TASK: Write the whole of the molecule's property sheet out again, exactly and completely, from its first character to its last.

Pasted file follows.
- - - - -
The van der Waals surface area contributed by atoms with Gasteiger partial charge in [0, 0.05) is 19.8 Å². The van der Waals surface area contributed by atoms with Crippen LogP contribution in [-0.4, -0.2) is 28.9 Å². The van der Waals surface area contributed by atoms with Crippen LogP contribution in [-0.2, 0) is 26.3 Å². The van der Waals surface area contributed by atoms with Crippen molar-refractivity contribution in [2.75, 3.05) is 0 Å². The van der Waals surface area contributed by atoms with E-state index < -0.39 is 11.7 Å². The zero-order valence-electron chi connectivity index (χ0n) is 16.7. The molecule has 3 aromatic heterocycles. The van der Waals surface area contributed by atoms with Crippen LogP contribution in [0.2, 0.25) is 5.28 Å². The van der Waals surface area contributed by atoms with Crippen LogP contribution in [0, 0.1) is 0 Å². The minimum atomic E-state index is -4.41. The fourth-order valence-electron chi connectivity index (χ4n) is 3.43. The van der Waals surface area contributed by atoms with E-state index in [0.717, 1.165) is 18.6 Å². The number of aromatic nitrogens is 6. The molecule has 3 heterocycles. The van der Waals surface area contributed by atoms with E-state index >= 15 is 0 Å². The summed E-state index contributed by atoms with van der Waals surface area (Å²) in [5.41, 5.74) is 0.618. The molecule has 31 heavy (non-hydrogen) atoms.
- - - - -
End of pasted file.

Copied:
The van der Waals surface area contributed by atoms with Gasteiger partial charge in [0, 0.05) is 19.8 Å². The van der Waals surface area contributed by atoms with Crippen LogP contribution in [-0.4, -0.2) is 28.9 Å². The van der Waals surface area contributed by atoms with Crippen LogP contribution in [-0.2, 0) is 26.3 Å². The van der Waals surface area contributed by atoms with Crippen molar-refractivity contribution in [2.75, 3.05) is 0 Å². The van der Waals surface area contributed by atoms with E-state index < -0.39 is 11.7 Å². The zero-order valence-electron chi connectivity index (χ0n) is 16.7. The molecule has 3 aromatic heterocycles. The van der Waals surface area contributed by atoms with Crippen LogP contribution in [0.2, 0.25) is 5.28 Å². The van der Waals surface area contributed by atoms with Crippen LogP contribution in [0, 0.1) is 0 Å². The minimum atomic E-state index is -4.41. The fourth-order valence-electron chi connectivity index (χ4n) is 3.43. The van der Waals surface area contributed by atoms with E-state index in [0.717, 1.165) is 18.6 Å². The number of aromatic nitrogens is 6. The molecule has 3 heterocycles. The van der Waals surface area contributed by atoms with E-state index >= 15 is 0 Å². The summed E-state index contributed by atoms with van der Waals surface area (Å²) in [5.41, 5.74) is 0.618. The molecule has 31 heavy (non-hydrogen) atoms.